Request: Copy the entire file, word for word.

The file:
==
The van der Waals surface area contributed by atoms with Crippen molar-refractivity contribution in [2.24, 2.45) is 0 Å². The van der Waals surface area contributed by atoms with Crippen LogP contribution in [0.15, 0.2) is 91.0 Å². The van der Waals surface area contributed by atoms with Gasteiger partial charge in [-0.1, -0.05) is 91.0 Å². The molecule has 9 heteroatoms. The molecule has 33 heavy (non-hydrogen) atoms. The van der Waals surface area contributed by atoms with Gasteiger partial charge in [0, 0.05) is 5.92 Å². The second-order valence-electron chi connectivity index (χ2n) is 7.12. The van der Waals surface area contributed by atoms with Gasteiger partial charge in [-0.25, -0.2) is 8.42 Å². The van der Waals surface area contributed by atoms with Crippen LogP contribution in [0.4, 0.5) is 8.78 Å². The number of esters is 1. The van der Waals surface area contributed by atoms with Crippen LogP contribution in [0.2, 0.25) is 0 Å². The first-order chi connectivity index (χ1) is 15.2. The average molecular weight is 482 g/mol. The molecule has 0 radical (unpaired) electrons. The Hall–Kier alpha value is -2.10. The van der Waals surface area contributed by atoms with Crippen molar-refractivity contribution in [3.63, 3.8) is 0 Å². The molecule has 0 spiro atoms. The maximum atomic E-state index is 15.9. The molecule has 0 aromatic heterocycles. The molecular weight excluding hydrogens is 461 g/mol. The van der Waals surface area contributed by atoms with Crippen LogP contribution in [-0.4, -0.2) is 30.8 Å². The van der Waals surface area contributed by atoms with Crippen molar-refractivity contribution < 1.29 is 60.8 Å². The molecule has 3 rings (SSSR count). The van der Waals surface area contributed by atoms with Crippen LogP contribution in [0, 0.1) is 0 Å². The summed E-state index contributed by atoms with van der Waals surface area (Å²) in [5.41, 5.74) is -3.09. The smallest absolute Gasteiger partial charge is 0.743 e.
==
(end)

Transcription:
The van der Waals surface area contributed by atoms with Crippen molar-refractivity contribution in [2.24, 2.45) is 0 Å². The van der Waals surface area contributed by atoms with Crippen LogP contribution in [0.15, 0.2) is 91.0 Å². The van der Waals surface area contributed by atoms with Gasteiger partial charge in [-0.1, -0.05) is 91.0 Å². The molecule has 9 heteroatoms. The molecule has 33 heavy (non-hydrogen) atoms. The van der Waals surface area contributed by atoms with Gasteiger partial charge in [0, 0.05) is 5.92 Å². The second-order valence-electron chi connectivity index (χ2n) is 7.12. The van der Waals surface area contributed by atoms with Gasteiger partial charge in [-0.25, -0.2) is 8.42 Å². The van der Waals surface area contributed by atoms with Crippen LogP contribution in [0.4, 0.5) is 8.78 Å². The number of esters is 1. The van der Waals surface area contributed by atoms with Crippen LogP contribution in [0.2, 0.25) is 0 Å². The first-order chi connectivity index (χ1) is 15.2. The average molecular weight is 482 g/mol. The molecule has 0 radical (unpaired) electrons. The Hall–Kier alpha value is -2.10. The van der Waals surface area contributed by atoms with Crippen molar-refractivity contribution in [3.63, 3.8) is 0 Å². The molecule has 0 spiro atoms. The maximum atomic E-state index is 15.9. The molecule has 0 aromatic heterocycles. The molecular weight excluding hydrogens is 461 g/mol. The van der Waals surface area contributed by atoms with Crippen LogP contribution in [-0.4, -0.2) is 30.8 Å². The van der Waals surface area contributed by atoms with Crippen molar-refractivity contribution < 1.29 is 60.8 Å². The molecule has 3 rings (SSSR count). The van der Waals surface area contributed by atoms with Crippen LogP contribution in [0, 0.1) is 0 Å². The summed E-state index contributed by atoms with van der Waals surface area (Å²) in [5.41, 5.74) is -3.09. The smallest absolute Gasteiger partial charge is 0.743 e.